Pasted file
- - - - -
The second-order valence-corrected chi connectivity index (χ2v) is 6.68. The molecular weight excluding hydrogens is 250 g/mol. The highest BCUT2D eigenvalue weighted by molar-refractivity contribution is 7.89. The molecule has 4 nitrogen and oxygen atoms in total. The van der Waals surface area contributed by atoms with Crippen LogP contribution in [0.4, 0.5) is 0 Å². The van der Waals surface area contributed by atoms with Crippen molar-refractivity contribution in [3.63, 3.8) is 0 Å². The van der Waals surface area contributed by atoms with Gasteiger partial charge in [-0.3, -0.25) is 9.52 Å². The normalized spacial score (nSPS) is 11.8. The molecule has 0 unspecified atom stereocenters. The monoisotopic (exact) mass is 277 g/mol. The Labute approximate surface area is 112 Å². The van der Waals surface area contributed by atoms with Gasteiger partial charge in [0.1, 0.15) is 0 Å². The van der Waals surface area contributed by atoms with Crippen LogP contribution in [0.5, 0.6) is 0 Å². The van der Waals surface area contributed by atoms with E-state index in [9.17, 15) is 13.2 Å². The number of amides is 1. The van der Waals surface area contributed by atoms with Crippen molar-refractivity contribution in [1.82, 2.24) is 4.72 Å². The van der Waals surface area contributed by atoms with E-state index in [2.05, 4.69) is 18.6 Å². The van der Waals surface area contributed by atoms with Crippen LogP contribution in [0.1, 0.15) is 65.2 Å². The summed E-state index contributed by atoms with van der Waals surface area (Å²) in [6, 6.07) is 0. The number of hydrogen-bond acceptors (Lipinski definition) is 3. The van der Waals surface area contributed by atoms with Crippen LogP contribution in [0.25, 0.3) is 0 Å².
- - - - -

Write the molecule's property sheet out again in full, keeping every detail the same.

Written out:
The second-order valence-corrected chi connectivity index (χ2v) is 6.68. The molecular weight excluding hydrogens is 250 g/mol. The highest BCUT2D eigenvalue weighted by molar-refractivity contribution is 7.89. The molecule has 4 nitrogen and oxygen atoms in total. The van der Waals surface area contributed by atoms with Crippen LogP contribution in [0.4, 0.5) is 0 Å². The van der Waals surface area contributed by atoms with Crippen molar-refractivity contribution in [3.63, 3.8) is 0 Å². The van der Waals surface area contributed by atoms with Gasteiger partial charge in [-0.3, -0.25) is 9.52 Å². The normalized spacial score (nSPS) is 11.8. The molecule has 0 unspecified atom stereocenters. The monoisotopic (exact) mass is 277 g/mol. The Labute approximate surface area is 112 Å². The van der Waals surface area contributed by atoms with Gasteiger partial charge in [0.1, 0.15) is 0 Å². The van der Waals surface area contributed by atoms with Crippen LogP contribution in [0.5, 0.6) is 0 Å². The van der Waals surface area contributed by atoms with E-state index in [9.17, 15) is 13.2 Å². The number of amides is 1. The van der Waals surface area contributed by atoms with Crippen molar-refractivity contribution in [1.82, 2.24) is 4.72 Å². The van der Waals surface area contributed by atoms with E-state index in [2.05, 4.69) is 18.6 Å². The van der Waals surface area contributed by atoms with Crippen LogP contribution in [0.1, 0.15) is 65.2 Å². The summed E-state index contributed by atoms with van der Waals surface area (Å²) in [6, 6.07) is 0. The number of hydrogen-bond acceptors (Lipinski definition) is 3. The van der Waals surface area contributed by atoms with Crippen LogP contribution in [0.25, 0.3) is 0 Å².